Post Author: Kelly Boubel Shriver
Lately I’ve felt a little paralyzed in my preaching. All of the news out of Egypt and Syria has, for some reason, left me feeling rather empty and powerless when I step into the pulpit. I’d like to blame Karl Barth for this particular feeling of existential angst, but I’ve recently learned that it may not be (entirely) his fault.
Like many good seminary students, I was thoroughly steeped in the idea that one should preach with “the Bible in one hand, and a newspaper in the other.” For a while (confession: until this past week, so my entire preaching career…) I thought this idea implied that I should exegete current events to my congregation with the same competency and care that I apply to scripture. I thought Barth was telling me I needed to be both a scholar of the scriptures and a policy wonk, as devoted to The Economist as I am to my Hebrew lexicon.
For a while, I was able to sustain this in my preaching. Through a tricky combination of picking the right current event, the right Bible story, and ending every sermon with “Jesus says love everyone. So, love one another,” I was able to make this work. For a time. A lot of current events can be safely responded to with a little bit of “Jesus loves you! And you! And you! And you!” It’s almost Oprah-ish: “Everybody gets a car! You get a car! You get a car! And you, you get a car!” Guns in schools? Easy. Jesus loves people, don’t shoot them. Divisive election? Simple. Jesus loves all of us, no matter how we vote. It’s not deep, but it works. Kind of.
And then this week I came up short. Syria, it turns out, is a little too complicated for my simple equation. Sure, Jesus loves everyone. But what does that mean? What does that mean when we’re talking about a country with a dictator actively slaughtering his own people? What does it mean when ousting the leader might lead to the full-scale genocide of his supporters? What does it mean when chemical weapons are in play? Against children? What does it mean when there are over two million (million!) refuges, and they’re only the “officially reported” refuges? What does it mean when the US is considering targeted attacks, but France is the only other international ally in support? What does it mean when Christians support Bashar al Assad? What does it mean to say Jesus loves everyone?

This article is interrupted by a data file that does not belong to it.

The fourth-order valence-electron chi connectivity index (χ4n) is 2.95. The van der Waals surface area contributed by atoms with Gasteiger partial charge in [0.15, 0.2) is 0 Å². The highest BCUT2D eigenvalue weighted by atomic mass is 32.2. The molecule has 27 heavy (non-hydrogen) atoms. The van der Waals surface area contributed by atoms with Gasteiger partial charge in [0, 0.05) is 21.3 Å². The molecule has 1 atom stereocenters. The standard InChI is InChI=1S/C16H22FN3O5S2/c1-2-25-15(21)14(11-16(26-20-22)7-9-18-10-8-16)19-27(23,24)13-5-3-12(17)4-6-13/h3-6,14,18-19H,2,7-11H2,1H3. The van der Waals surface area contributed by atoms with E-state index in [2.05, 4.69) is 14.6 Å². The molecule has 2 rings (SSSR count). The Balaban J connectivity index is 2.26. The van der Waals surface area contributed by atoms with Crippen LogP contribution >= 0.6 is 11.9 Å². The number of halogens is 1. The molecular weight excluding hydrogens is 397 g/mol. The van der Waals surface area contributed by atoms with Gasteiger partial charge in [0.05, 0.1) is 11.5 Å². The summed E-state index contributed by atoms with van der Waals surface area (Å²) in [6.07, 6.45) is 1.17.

I was coming up short, and so I did what any good, reformation-brewed Protestant would do. I went back to the sources. I used the Google machine to search out where good, old Karl had said we should preach with a newspaper and a Bible. Because I wanted to know what he really meant, in context. And you know what? Something funny happened. According to the Barth Studies Center at Princeton Theological Seminary, Barth never said this exact quote. He danced around this idea on a number of occasions, but he never actually said it. I thought that was interesting, and it started to make me think, maybe I had gotten something wrong in my desire to be both a preacher and a politico. So, I did a little digging. And what I found, well, it challenged me.